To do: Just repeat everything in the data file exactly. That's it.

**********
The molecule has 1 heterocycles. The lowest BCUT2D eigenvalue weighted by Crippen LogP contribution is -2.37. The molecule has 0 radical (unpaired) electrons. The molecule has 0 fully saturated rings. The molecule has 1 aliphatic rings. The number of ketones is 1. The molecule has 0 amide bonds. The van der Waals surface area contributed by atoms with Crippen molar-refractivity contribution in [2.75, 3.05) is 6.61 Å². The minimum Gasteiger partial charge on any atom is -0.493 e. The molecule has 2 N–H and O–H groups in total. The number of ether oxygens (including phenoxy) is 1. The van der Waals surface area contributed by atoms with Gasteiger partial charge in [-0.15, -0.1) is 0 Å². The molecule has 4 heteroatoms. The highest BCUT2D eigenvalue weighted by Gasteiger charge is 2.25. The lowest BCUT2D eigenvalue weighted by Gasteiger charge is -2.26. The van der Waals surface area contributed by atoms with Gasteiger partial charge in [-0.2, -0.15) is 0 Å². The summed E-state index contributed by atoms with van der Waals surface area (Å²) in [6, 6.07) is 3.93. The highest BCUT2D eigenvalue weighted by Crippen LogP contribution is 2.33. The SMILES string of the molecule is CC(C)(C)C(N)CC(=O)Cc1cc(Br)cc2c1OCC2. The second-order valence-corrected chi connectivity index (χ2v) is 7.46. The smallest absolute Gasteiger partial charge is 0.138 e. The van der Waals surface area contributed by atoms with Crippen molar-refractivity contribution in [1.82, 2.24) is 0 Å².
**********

The molecule has 1 heterocycles. The lowest BCUT2D eigenvalue weighted by Crippen LogP contribution is -2.37. The molecule has 0 radical (unpaired) electrons. The molecule has 0 fully saturated rings. The molecule has 1 aliphatic rings. The number of ketones is 1. The molecule has 0 amide bonds. The van der Waals surface area contributed by atoms with Crippen molar-refractivity contribution in [2.75, 3.05) is 6.61 Å². The minimum Gasteiger partial charge on any atom is -0.493 e. The molecule has 2 N–H and O–H groups in total. The number of ether oxygens (including phenoxy) is 1. The van der Waals surface area contributed by atoms with Gasteiger partial charge in [-0.15, -0.1) is 0 Å². The molecule has 4 heteroatoms. The highest BCUT2D eigenvalue weighted by Gasteiger charge is 2.25. The lowest BCUT2D eigenvalue weighted by Gasteiger charge is -2.26. The van der Waals surface area contributed by atoms with Gasteiger partial charge in [-0.2, -0.15) is 0 Å². The summed E-state index contributed by atoms with van der Waals surface area (Å²) in [6, 6.07) is 3.93. The highest BCUT2D eigenvalue weighted by Crippen LogP contribution is 2.33. The SMILES string of the molecule is CC(C)(C)C(N)CC(=O)Cc1cc(Br)cc2c1OCC2. The second-order valence-corrected chi connectivity index (χ2v) is 7.46. The smallest absolute Gasteiger partial charge is 0.138 e. The van der Waals surface area contributed by atoms with Crippen molar-refractivity contribution in [1.82, 2.24) is 0 Å².